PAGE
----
Robert Scott McNabb's father and Natasha's great-grandfather Robert Lee McNabb was a US Air Force Senior Master Sergeant who joined the Air Force at 17 years old. He started as a radio operator on Boeing KC-97, a "refueling tanker version of the C-97 Stratofreighter, a 74-ton multi-purpose airplane," according to the Smithsonian. Robert Lee later served as a crewman on an HH-43 Huskie rescue helicopter and was part of the 44th Aerospace Rescue and Recovery Squadron. Later still, he served as a maintenance supervisor on F-16 Fighting Falcon fighter aircrafts. 

Photo courtesy of Dustin Young

Robert Lee McNabb

Robert Lee's father, William Guy McNabb, was Natasha's great-great-grandfather, and was a US Air Force Senior Master Sergeant who served in the Vietnam War, Korean War, and World War II. 

Photo courtesy of Dustin Young

William Guy McNabb

Natasha's great-grandfather through Andrea's mother's side also fought in World War II. Fay W. Bryner was a Staff Sergeant who served as a waist gunner on a B-17. The Air Mobility Command Museum explains that the Boeing B-17 Bomber Flying Fortress was "America's most famous heavy bomber during WWII." Fay Bryner flew 47 missions and received multiple medals. 

"His plane was the first to make a shuttle raid from Italy to Russia and return, flying over German-held territory heavily defended by anti-aircraft guns and fighter planes," a newspaper clipping explained before continuing: "Sgt. Bryner's plane was reported shot down over nazi-held Russian territory." 

Fay Bryner was a prisoner of war after being shot down. He eventually returned home and connected with his family, one day meeting and holding his great-granddaughter Natasha. 

A deep sense of pride

Tracking down the history of Natasha's ancestors on both sides of the family has led to remarkable discoveries, not just of facts but of preserved pieces of history. Natasha recalled finding photographs taken by her great-great-grandfather William Guy McNabb during the Liberation of France in the summer of 1944. The small black and white photos look like something out of a history book as they show large crowds, tanks, trucks, and officers gathered to celebrate at the Champs-Élysées and Arc de Triomphe.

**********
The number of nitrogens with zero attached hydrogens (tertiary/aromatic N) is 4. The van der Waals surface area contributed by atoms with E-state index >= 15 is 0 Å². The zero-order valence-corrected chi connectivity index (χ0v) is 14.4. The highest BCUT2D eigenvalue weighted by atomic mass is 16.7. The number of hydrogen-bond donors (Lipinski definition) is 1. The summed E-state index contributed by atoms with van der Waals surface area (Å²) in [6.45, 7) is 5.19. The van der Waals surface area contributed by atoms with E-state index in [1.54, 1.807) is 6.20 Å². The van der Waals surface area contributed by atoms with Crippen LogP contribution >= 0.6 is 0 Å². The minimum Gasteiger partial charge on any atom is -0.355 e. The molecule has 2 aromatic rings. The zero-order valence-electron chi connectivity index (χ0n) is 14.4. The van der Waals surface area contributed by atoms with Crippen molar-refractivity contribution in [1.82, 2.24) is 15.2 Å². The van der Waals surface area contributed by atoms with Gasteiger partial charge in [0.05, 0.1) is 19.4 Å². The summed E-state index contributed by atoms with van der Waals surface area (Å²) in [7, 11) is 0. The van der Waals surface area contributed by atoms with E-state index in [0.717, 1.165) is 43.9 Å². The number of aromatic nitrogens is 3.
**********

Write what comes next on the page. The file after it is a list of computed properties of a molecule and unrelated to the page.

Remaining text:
Photo courtesy of Dustin Young

William Guy McNabb took photos of the Liberation of France in World War II.

"I remember when I found those and I showed my dad and I was like, 'Dad, you're gonna want to look at these,'" Natasha said. "He looked at them and goes 'Shut up.' He just lost it. He thought it was the coolest."

Photo courtesy of Dustin Young

William Guy McNabb took photos of the Liberation of France in World War II.

For Dustin, tracking down family history is not only fascinating and exciting, but personal and emotional. 

"It's a really deep pride to see this, to just know this is me," he said, thinking of the history he's found.

That pride extends from his own connections to his daughters, his love for them, and seeing where they're at now. Natasha was the only female in her class who served, and from what Dustin can tell is the first female in her long family lineage to serve. 

"For me it's just the pride of everything it took for us to get here," Dustin said. "Just to know that it might have passed me but it's continuing on, the patriotism and serving your country for a greater good. There's a bigger picture." 

Dustin has tracked down the graves of many of the family members he's researched. Looking at their headstones, he's considered how they would feel about their so-many-greats-grandson keeping their memories alive, and their so-many-greats-grandaughter continuing their legacy. 

"It just goes on," he said. "These people would be so proud."